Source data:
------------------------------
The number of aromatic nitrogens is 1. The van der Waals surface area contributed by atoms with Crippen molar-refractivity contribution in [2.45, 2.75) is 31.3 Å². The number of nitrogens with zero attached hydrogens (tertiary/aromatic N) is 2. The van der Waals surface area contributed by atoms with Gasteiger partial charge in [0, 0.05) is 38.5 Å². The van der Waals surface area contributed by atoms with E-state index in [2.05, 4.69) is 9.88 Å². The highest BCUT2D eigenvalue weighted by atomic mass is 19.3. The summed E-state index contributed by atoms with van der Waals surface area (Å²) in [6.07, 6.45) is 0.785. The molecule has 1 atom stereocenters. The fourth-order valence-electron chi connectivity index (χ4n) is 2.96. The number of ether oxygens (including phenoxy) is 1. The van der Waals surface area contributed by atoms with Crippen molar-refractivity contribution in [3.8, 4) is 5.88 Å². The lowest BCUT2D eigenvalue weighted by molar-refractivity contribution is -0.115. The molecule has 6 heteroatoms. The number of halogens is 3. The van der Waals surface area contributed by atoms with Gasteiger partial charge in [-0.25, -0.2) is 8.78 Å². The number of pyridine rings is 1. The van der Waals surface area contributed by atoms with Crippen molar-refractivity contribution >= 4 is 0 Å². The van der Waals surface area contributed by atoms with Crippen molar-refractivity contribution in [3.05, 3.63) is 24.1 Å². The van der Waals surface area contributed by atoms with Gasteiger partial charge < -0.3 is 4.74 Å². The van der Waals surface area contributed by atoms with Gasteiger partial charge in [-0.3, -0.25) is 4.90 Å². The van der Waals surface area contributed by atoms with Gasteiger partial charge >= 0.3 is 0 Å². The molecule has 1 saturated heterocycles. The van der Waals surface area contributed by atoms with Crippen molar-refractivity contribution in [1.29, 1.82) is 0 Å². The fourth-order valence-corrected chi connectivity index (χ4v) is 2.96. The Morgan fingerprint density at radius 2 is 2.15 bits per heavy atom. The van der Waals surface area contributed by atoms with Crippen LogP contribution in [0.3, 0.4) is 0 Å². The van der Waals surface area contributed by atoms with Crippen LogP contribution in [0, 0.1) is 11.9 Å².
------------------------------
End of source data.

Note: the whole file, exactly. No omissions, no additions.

The number of aromatic nitrogens is 1. The van der Waals surface area contributed by atoms with Crippen molar-refractivity contribution in [2.45, 2.75) is 31.3 Å². The number of nitrogens with zero attached hydrogens (tertiary/aromatic N) is 2. The van der Waals surface area contributed by atoms with Gasteiger partial charge in [0, 0.05) is 38.5 Å². The van der Waals surface area contributed by atoms with E-state index in [2.05, 4.69) is 9.88 Å². The highest BCUT2D eigenvalue weighted by atomic mass is 19.3. The summed E-state index contributed by atoms with van der Waals surface area (Å²) in [6.07, 6.45) is 0.785. The molecule has 1 atom stereocenters. The fourth-order valence-electron chi connectivity index (χ4n) is 2.96. The number of ether oxygens (including phenoxy) is 1. The van der Waals surface area contributed by atoms with Crippen molar-refractivity contribution in [3.8, 4) is 5.88 Å². The lowest BCUT2D eigenvalue weighted by molar-refractivity contribution is -0.115. The molecule has 6 heteroatoms. The number of halogens is 3. The van der Waals surface area contributed by atoms with Gasteiger partial charge in [-0.25, -0.2) is 8.78 Å². The number of pyridine rings is 1. The van der Waals surface area contributed by atoms with Crippen molar-refractivity contribution >= 4 is 0 Å². The van der Waals surface area contributed by atoms with Crippen molar-refractivity contribution in [3.05, 3.63) is 24.1 Å². The van der Waals surface area contributed by atoms with Gasteiger partial charge < -0.3 is 4.74 Å². The van der Waals surface area contributed by atoms with Gasteiger partial charge in [-0.3, -0.25) is 4.90 Å². The van der Waals surface area contributed by atoms with Gasteiger partial charge >= 0.3 is 0 Å². The molecule has 1 saturated heterocycles. The van der Waals surface area contributed by atoms with Crippen molar-refractivity contribution in [1.29, 1.82) is 0 Å². The fourth-order valence-corrected chi connectivity index (χ4v) is 2.96. The Morgan fingerprint density at radius 2 is 2.15 bits per heavy atom. The van der Waals surface area contributed by atoms with Crippen LogP contribution in [0.3, 0.4) is 0 Å². The van der Waals surface area contributed by atoms with Crippen LogP contribution in [0, 0.1) is 11.9 Å².